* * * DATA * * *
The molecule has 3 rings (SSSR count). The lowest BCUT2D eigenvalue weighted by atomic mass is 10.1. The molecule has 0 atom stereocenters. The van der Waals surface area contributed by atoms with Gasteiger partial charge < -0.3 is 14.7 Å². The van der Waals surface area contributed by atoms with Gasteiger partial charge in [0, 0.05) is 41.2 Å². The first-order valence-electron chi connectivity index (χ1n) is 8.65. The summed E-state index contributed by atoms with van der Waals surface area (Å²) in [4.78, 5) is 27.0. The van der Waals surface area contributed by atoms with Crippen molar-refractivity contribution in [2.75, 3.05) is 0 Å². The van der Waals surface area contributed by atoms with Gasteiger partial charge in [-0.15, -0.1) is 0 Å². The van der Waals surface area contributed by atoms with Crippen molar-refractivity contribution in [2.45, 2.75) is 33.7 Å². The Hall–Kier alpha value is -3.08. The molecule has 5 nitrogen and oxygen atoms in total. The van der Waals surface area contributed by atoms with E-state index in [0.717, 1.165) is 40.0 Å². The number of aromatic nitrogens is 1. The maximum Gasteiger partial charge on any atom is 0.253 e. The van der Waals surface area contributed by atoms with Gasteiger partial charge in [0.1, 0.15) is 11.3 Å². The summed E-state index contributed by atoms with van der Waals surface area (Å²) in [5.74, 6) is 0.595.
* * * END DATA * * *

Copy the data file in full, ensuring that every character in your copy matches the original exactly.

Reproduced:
The molecule has 3 rings (SSSR count). The lowest BCUT2D eigenvalue weighted by atomic mass is 10.1. The molecule has 0 atom stereocenters. The van der Waals surface area contributed by atoms with Gasteiger partial charge < -0.3 is 14.7 Å². The van der Waals surface area contributed by atoms with Gasteiger partial charge in [0, 0.05) is 41.2 Å². The first-order valence-electron chi connectivity index (χ1n) is 8.65. The summed E-state index contributed by atoms with van der Waals surface area (Å²) in [4.78, 5) is 27.0. The van der Waals surface area contributed by atoms with Crippen molar-refractivity contribution in [2.75, 3.05) is 0 Å². The van der Waals surface area contributed by atoms with Gasteiger partial charge in [-0.15, -0.1) is 0 Å². The van der Waals surface area contributed by atoms with Crippen molar-refractivity contribution in [2.45, 2.75) is 33.7 Å². The Hall–Kier alpha value is -3.08. The molecule has 5 nitrogen and oxygen atoms in total. The van der Waals surface area contributed by atoms with E-state index in [0.717, 1.165) is 40.0 Å². The number of aromatic nitrogens is 1. The maximum Gasteiger partial charge on any atom is 0.253 e. The van der Waals surface area contributed by atoms with Gasteiger partial charge in [0.1, 0.15) is 11.3 Å². The summed E-state index contributed by atoms with van der Waals surface area (Å²) in [5.74, 6) is 0.595.